The horror that someone might say that we are one of those arrogant sorts is often used as an excuse to not take a deep breath and talk about ourselves with confidence. But if we cannot tell people what we are good at how will they know? Not a problem perhaps, until we want a job, a promotion or recognition perhaps.
Of course, we must embrace that we cannot be good at everything – no one can. As we all have strengths we conversely have weaknesses too. In recognising both sides, we are able to let go of trying to be good at all things and specialise in our particular area of excellence. Agreed policing, with its multiple demands, may not have prepared you sufficiently to acknowledge you do not have to be good at everything.
Of course, we can just wait for others to notice our fabulousness, but we might be waiting a while for that. Many of us would prefer others to sing our praises, and so perhaps we wait hopefully. However, we may end up feeling that we are undervalued and deserve better support and response, why will no one help me? “Why has no one noticed just how good I am?”
Unless you can point out, honestly, where you have excelled (and you will have excelled) and where your talents lie, very few people will take the time to discover the ‘wonder ‘ of you.
Life in business is fast and people really do want the easiest option – tell me why you are good – that sounds reasonable – I believe you – now I am interested.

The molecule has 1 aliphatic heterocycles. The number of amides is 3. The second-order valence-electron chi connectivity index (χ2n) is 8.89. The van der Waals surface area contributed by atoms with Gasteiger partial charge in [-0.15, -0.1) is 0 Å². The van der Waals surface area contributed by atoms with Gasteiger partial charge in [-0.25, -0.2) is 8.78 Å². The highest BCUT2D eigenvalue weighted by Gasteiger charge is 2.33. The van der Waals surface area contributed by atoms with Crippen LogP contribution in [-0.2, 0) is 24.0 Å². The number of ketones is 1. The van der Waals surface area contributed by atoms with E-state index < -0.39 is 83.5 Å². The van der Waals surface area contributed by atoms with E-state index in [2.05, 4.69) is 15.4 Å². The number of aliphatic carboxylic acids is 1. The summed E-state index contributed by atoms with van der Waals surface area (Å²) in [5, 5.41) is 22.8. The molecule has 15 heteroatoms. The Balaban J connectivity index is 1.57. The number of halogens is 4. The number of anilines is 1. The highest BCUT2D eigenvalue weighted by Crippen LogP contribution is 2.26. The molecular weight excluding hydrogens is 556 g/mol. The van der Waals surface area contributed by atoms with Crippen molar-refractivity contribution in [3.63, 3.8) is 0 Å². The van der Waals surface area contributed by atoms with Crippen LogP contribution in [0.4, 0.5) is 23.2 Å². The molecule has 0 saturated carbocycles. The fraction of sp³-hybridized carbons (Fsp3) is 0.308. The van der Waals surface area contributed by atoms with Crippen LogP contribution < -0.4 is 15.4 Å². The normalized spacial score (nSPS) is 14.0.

A good deal of my working life is spent remodelling how others talk about themselves – pushing them to notice and consider how they speak about themselves and how they sell themselves short, all too often and usually without even realising it.
For most of us, it is incredibly difficult to write about ourselves. If you look at the average LinkedIn profile it is consumed by people who miss greater interest through –
• Talking about themselves in the third person; thus adding distance and disengagement, lacking ownership instead of saying “this is what I did”.
• Putting just bare facts forward and miss the opportunity to be seen as a real and engaging person, which is absolutely what people want – people engage with people, not titles.
• Or conversely, proudly boast a bit too much which is uncomfortable for all and often stems from a lack of confidence and the need to over compensate.
It is very very tricky
Getting the balance right is hard. But just think, isn’t it always easier to be with people who are happy in their own skin?
It is always helpful to ask for a dispassionate view from someone who can look at your profile and your CV and point out where you have undersold yourself.
You need to present a ‘picture’ of you, with personality, although clearly not sharing any personal details. Through social media, we are all so much more observable and we are becoming used to connecting well with people, without meeting them in person, and yet still having useful engagements.
So when you send off your CV the reader needs to have a real view of who you are. When you complete your LinkedIn profile it needs to reflect who you are and what you are about- LinkedIn is your shop front so it needs to be a great representation of what you can offer the world.
You may only get one chance to present yourself so make sure it is the very best you can offer so that you do not put yourself further down the line from successful consideration for jobs and projects, and opportunities.
And of course, the easiest way to get to the right presentation is to work with me 😊 and reduce your pain!